I almost didn’t make this French Fridays with Dorie. In fact, I really wasn’t going to make it at all but at 9:00pm on Thursday night I looked to see what the assignment was…it was Swiss Chard Pancakes. I had really wanted to make those. And I didn’t have any chard. Because I was lazy and I absolutely did not want to go to the store, I used what I did have — arugula. Dorie even suggests these pancakes are very good with spinach instead of chard, and is arugula really that far away from spinach? No. Especially not at 9:00pm on a Thursday.
The nice thing is these came together so quickly! I was all done by 9:30-ish. And we had a nice breakfast all ready for the following morning (Friday). I just rewarmed them in a 350 degree F oven (in foil) for about 10 minutes. I served the pancakes with some Greek yogurt and finely diced red onion.
The few changes I made: made a half recipe, added about 1 tsp Dijon mustard to the batter, and sprinkled a tiny bit of Parmesan cheese on each pancake before . . . → Read More: FFwD: Swiss Chard Pancakes (but really Arugula Pancakes)
This week’s French Fridays with Dorie was a very interesting thing indeed — so interesting, in fact, that I am a day late in getting the post up.
Cod and Spinach Roulades — a spinach and onion filling, wrapped up in fish mousse, steamed and served with tomato sauce and pesto. Kind of like an Italian-French fish tamale?
I don’t see the recipe officially online, so I can’t link to it, but it can be found in the cookbook, Around my French Table by Dorie Greenspan.
1. I did not use plastic wrap. I know that it is probably fine, but I just don’t like the idea of wrapping plastic around food and then heating it. So…I used parchment paper. And it was moderately successful. It did let some steam/condensation in while steaming, but the fish still held together fine.
2. No cream on hand and didn’t want to go buy some for such a small amount, so I used a mixture of full-fat Greek yogurt and non-fat milk for a substitute. It seemed to work. I also substituted some plain lemon zest for the preserved lemon zest.
3. Plating was not as . . . → Read More: FFwD: Cod and Spinach Roulades
Quinoa is one of my favorite grains. I can’t remember when I first tried it — I think maybe a couple of years ago? But ever since that first experience, I’m always looking for new ways to use it. I’m not quite sure what it is but I really like the texture and flavor — soft but still a bit toothsome, but with a slightly nutty flavor.
Tossed with spicy, roasted carrots, pecans, cranberries and peppery arugula, this is a great way to incorporate quinoa. There’s also a good chance that all the spices needed for the spice mix are already in your cabinet so you really don’t have an excuse to not give this a try. It may seem like a lot of work, but after you combine the spices together, you’re basically just using it as a seasoning for roasting the carrots, flavoring the dressing, and mixing in with the final salad.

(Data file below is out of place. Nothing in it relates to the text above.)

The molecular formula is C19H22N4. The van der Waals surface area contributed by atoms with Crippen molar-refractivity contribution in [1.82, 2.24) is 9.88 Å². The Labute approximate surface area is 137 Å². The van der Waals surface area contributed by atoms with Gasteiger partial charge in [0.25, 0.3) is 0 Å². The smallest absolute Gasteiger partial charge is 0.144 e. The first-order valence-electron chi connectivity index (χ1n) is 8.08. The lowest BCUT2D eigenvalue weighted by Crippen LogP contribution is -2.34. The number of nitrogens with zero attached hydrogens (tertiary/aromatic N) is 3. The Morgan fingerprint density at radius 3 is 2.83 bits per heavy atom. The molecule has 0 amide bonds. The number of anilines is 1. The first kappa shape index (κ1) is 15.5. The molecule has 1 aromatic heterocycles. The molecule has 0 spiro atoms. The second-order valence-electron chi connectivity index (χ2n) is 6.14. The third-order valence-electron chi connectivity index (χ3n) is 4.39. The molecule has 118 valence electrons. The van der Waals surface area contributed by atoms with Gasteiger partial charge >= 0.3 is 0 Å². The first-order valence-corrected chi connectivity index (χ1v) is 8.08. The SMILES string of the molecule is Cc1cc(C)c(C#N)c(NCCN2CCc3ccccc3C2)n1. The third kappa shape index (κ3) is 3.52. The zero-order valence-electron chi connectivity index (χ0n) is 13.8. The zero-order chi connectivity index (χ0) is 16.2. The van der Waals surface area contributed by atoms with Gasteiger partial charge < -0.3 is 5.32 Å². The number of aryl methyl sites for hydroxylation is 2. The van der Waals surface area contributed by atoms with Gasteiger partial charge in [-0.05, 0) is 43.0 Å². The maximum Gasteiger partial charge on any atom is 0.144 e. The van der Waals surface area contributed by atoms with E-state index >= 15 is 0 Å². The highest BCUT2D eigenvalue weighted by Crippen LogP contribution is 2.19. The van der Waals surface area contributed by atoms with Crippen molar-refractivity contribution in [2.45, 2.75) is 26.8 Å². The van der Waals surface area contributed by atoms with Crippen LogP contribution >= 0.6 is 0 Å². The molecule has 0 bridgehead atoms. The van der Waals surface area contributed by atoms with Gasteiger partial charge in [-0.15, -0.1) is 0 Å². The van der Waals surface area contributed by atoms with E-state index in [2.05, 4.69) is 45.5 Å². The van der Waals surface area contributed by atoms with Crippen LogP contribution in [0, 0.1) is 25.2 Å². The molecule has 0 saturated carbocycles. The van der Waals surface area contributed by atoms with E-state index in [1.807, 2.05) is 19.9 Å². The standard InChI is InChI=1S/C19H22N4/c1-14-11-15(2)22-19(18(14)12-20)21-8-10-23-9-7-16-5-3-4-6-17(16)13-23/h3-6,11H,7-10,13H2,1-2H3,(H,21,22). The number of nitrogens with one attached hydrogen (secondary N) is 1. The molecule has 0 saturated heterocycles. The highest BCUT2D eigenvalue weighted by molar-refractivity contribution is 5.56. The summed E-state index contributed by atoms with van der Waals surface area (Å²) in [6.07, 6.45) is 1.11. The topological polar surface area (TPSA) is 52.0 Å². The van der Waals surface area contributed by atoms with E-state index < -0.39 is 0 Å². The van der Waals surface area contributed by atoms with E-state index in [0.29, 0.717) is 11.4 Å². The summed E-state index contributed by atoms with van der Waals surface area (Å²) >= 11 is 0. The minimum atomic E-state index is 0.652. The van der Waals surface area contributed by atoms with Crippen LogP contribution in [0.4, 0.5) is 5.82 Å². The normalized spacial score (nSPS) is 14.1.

After I photographed this meal, I got the lightbulb-worthy idea to crumble some feta on top of the salad — you should definitely do that.
Also, we don’t really stick to a Meatless Monday schedule, as we have a lot of . . . → Read More: Perfect for Meatless Monday: Roasted Carrot and Quinoa Salad
Looking for a side dish or even a vegetarian meal for Meatless Monday, or something like that? Well then, look no further because I have got the dish for you! Hearty winter greens (I used a mix of only kale and spinach, but the possibilities are pretty endless) are steamed and wilted, then combined with onion, garlic, a hint of mustard and bulgur wheat and layered into a cheesy, satisfying gratin. And, you can assemble this up to baking it and keep it on the fridge overnight, so it’d be an easy side dish for Thanksgiving…or even a hearty dinner on Halloween!
Greens and Bulgur Gratin
Adapted from a recipe in Gourmet magazine; serves 2-4; easily doubled.
1/4 cup coarse bulgur
1 pound assorted greens such as kale, collard, escarole, spinach, Swiss chard, and/or mustard greens
3 large garlic cloves, minced
1 small onion, diced
2 tbsp olive oil
2 tbsp white wine or vegetable broth
2 tbsp freshly grated Parmesan
1 tsp grainy Dijon mustard
4 oz chilled whole-milk or part-skim mozzarella, grated coarse (or a mix of provolone and mozzarella cheeses)
1/4 cup fine fresh bread crumbs
2 tsp olive oil
In a heatproof bowl pour enough boiling water over bulgur to cover by 1 . . . → Read More: Greens and Bulgur Gratin…Boo!